When David Demchuk was a young boy growing up in Winnipeg, his mother taught him how to knit. He became proficient at it, but abandoned the hobby until the age of 22, when he started his first job at an employment office in Toronto. His female coworkers were avid knitters, and he soon joined the needle-clicking ranks on lunch breaks.
These days, Demchuk knits socks on the subway and in the atrium of his office building, where he works as a communications specialist for the CBC.
Demchuk’s passion for knitting surprises his coworkers, like the one who initially didn’t believe he’d knit his own patterned scarf. To prove his point, Demchuk pulled up his pant leg to show her his hand-knit socks.
“She was floored,” Demchuk says. “And the crazy part was, that was one of the easiest scarves I’ve ever made. That’s always the way.”
Male knitters and yarn spinners are a growing part of Toronto’s crafting communities. In taking up needles and drop spindles, they’re part of a bigger movement that’s turning this ancient handiwork into a downtown hobby.
Mathieu La Rose also attracts attention whenever he knits in public. He’s a hit in yarn stores, where La Rose says women often tell him they’re proud of him for joining what’s traditionally been labelled a woman’s craft.
“People will gather around just to watch me knit,” La Rose says of his penchant for knitting in pubs and cafes. “It’s like a spectacle.”
La Rose says it was his best friend and roommate, Cindy Cole, who introduced him to knitting and spinning after a cheesy horror movie marathon. The two of them watched and worked to the point that La Rose had so much extra yarn, he opted to sell it the following week. La Rose and Cole soon started online shop ManSpun, which features a photo of La Rose, shaving cream smeared across his face, gripping a skein of wool. La Rose balances his part-time hobby at ManSpun with a full-time day job as an IT analyst.
Mathieu La Rose demonstrates the art of yarn spinning.
Actor Kirk Dunn began to knit on the set of children’s TV show Girls Can! Boys Can!, and kept up the hobby during his stint playing the titular role on Dudley the Dragon. He recalls sitting down in the famed dragon costume in between takes, which was too cumbersome to take off, and knitting away.
Now, he uses knitting as an art form. He has created two quilt-sized knitted “stained glass windows” based on symbolic images from Christianity and from Judaism. He’s now working on one for Islam.
“People find it surprising about me. One of my friends said, ‘You look like a football player, but you’re a knitter.’ It’s helped me start up conversations with women who wouldn’t normally talk to me,” Dunn says.
Demchuk is openly gay, but he says it’s wrong to assume knitting is strictly a gay man’s hobby. “It was a factor, but not the reason I started knitting,” he says.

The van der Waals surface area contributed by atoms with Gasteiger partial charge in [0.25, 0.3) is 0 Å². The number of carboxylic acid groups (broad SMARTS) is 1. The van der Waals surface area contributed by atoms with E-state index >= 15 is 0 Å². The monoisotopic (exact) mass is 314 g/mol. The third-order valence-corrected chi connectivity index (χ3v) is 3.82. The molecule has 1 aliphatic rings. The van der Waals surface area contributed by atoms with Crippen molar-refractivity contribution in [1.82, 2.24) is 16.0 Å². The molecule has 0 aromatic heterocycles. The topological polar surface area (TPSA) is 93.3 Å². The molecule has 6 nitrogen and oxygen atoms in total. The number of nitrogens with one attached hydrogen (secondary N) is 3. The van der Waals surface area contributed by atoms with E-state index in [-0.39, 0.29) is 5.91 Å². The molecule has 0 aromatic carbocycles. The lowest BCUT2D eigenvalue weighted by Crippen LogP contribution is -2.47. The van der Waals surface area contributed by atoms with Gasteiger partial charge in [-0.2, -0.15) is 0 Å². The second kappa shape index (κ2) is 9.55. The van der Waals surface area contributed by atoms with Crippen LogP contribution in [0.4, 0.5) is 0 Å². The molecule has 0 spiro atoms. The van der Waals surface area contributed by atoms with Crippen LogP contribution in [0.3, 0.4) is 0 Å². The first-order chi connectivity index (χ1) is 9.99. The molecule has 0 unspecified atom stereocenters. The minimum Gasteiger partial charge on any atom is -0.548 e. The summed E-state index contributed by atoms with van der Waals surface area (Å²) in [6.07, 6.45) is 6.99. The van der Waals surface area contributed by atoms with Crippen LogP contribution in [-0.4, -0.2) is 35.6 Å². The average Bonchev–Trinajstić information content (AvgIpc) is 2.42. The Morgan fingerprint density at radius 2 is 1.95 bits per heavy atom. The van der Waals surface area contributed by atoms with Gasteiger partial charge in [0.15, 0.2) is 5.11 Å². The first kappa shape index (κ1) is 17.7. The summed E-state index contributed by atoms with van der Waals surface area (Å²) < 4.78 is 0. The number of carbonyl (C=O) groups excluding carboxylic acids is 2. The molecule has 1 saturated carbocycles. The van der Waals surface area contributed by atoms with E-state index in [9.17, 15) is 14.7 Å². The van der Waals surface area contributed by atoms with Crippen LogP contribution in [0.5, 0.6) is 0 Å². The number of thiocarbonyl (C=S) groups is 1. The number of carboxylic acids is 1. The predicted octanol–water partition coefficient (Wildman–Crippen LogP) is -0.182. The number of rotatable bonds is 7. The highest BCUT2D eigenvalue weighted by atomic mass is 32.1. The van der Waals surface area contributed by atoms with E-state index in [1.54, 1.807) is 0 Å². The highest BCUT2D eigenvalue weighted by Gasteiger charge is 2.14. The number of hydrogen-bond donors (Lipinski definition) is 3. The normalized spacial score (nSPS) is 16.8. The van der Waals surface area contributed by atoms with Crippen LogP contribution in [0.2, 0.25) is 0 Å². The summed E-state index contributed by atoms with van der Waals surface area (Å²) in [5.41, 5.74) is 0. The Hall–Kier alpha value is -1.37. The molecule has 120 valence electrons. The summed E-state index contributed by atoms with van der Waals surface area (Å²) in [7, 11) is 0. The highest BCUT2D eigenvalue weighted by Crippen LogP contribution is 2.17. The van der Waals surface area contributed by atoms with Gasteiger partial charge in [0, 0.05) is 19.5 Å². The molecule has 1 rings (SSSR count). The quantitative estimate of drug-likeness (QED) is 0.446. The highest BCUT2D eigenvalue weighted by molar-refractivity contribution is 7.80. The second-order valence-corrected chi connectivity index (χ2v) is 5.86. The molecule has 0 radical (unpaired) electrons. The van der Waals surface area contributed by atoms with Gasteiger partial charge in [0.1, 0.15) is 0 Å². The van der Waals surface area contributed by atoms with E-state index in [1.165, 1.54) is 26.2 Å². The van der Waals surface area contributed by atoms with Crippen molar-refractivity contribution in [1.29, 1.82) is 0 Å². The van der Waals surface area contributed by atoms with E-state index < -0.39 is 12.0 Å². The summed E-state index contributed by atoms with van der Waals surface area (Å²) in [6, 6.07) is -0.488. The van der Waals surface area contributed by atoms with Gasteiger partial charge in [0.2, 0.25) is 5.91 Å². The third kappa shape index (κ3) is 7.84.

The many stereotypes surrounding the hobby frustrate La Rose, who is straight, has a girlfriend who knits as well.
“There is just some assumption: ‘Oh, you have a penis? You can’t knit,’” La Rose says.
He says he tries to knit in public, partially as a way to challenge the notion that knitting and spinning should be attached to any gender or sexuality.
Kate Atherley, a Toronto-based knitting teacher and author of knitting books such as Knit Accessories: Essentials & Variations and Beyond Knit & Purl, has a theory about knitting’s place in contemporary gender roles.
“Many of these crafts skipped a generation,” she says. “Our grandmothers knitted and sewed because they had to. They knitted to clothe their families, and [learned] to sew so they could maintain their family’s clothes and pass them on to the next kid.”
Consequently, Atherley says, Boomer generation women often saw these activities as a chore. Through the ‘70s and ‘80s, she says, women began to think of handmade items as less modern than store-bought ones. The rise of feminism also helped encourage these women to abandon the fibre arts.
Atherley believes that simply isn’t a factor for the millennial generation.
“We don’t have the association with work. We also see fibre arts as separate from gender roles. Now, it’s a fabulous creative outlet and the ultimate expression of who you are,” she says.
One of Kirk Dunn’s knitted “stained glass windows”
Knitting stores are ground zero for this movement. Haley Waxberg, owner of Knit-O-Matic, has seen an increase of male customers in her stores over the past few years. She says these men are slowly getting comfortable being the ones doing the shopping.
“They still are some of the quietest customers in the store. They don’t tend to ask very many questions.”
Atherley adds that all knitters are keen to create custom items that can’t be found anywhere else. With handmade hats and socks, the fit, colour, and style are unique creations, and there’s also the added bonus of bragging to friends about not having bought it in a store.
Demchuk holds knitting interventions for his friends, stopping them from spending too much on knitwear and giving them free knitting lessons. He once knit a hat to save a friend from spending $65 on a Club Monaco hat he admired. Demchuk gave the friend a handmade $15 version and promised him knitting lessons.
He says the $65 is better spent on beautiful yarn for luxury socks. For the people he cares about, Demchuk says he’ll regularly knit socks, even for men with “feet the size of skis.”